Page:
The majority suggests that another recent decision, Ecology Center, Inc. v. United States Forest Serv., 451 F.3d 1183 (10th Cir. 2006), points the other way. See Maj. Op. at 33-34. I cannot agree. To be sure, the Court in Ecology Center remanded a proposed forest project to the agency for application of the "best available science" standard. Ecology Center, 451 F.3d at 1195. But the opinion in that case makes no reference to any failure on the part of the plaintiff to raise the issue, and thus cannot be treated as precedent for disregarding our traditional waiver rules.(3) UEC III explicitly addresses the plaintiff's failure to raise the issue, and thus provides the precedent we must follow.
Moreover, Ecology Center differs from this case in a fundamental respect. In Ecology Center, the Court reversed the district court's application of the 1982 planning regulations to the disputed project. The question, then, was whether that error was harmless. In this case, by contrast, we have affirmed the district court's decision to apply the "best available science" standard to these three projects, and no one has raised any claim that the district court erred in its application of that standard. We need not ask whether the district court's decision was harmless, because it was not error.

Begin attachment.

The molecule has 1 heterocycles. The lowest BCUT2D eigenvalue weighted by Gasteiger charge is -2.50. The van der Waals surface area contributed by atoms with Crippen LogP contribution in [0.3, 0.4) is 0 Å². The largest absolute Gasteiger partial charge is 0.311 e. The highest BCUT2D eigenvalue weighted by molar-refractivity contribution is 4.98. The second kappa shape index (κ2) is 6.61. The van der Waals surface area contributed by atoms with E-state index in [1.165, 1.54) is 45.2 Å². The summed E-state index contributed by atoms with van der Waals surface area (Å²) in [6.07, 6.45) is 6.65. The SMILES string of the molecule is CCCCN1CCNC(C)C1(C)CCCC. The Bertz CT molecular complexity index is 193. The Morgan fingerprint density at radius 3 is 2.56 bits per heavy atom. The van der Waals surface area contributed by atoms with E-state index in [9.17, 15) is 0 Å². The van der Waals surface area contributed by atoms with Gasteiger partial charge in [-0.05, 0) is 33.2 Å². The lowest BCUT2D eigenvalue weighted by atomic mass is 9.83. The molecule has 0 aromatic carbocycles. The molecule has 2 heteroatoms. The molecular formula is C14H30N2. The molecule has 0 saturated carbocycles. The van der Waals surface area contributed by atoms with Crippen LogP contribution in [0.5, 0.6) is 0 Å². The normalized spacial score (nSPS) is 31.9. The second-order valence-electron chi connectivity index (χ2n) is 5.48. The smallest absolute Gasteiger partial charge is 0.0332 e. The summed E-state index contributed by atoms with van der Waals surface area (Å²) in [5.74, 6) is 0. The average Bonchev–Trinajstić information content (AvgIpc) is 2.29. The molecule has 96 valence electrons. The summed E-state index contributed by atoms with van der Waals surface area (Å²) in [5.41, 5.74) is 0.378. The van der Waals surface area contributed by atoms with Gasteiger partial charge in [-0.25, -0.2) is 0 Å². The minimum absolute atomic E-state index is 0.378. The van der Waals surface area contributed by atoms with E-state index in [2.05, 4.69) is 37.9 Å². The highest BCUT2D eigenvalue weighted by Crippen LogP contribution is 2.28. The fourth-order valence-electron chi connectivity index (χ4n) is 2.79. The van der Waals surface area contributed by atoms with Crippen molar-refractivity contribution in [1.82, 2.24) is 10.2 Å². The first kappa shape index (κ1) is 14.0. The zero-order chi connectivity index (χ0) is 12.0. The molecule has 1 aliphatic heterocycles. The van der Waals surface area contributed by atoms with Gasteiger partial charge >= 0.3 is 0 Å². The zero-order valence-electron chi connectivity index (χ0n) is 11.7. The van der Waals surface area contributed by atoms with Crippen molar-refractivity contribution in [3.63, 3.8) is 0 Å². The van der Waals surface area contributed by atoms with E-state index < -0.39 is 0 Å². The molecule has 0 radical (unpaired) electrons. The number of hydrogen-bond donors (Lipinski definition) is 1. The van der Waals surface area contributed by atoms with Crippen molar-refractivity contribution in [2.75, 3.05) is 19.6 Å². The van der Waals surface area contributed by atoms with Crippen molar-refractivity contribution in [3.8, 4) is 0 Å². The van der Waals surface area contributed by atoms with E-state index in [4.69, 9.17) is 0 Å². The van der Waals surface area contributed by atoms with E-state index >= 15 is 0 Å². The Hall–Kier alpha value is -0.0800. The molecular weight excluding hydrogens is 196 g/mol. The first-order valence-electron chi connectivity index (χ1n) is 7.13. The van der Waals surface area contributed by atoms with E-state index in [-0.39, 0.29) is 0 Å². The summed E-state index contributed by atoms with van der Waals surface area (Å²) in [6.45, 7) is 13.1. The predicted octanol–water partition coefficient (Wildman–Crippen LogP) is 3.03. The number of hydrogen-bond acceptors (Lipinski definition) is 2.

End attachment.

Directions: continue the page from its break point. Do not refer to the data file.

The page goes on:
And finally, assuming arguendo that these two precedents directly conflict, we are obliged to follow the ruling of the earlier panel--in this case, UEC III. Hiller v. Oklahoma ex rel. Used Motor Vehicle and Parts Comm'n, 327 F.3d 1247, 1251 (10th Cir. 2003) ("To the extent that [two 10th Circuit panel decisions] are in conflict, . . . we are obligated to follow the earlier panel decision over the later one."); see also McMellon v. United States, 387 F.3d 329, 333 (4th Cir. 2004) (noting eight circuits that give precedence to the earlier of two conflicting panel decisions).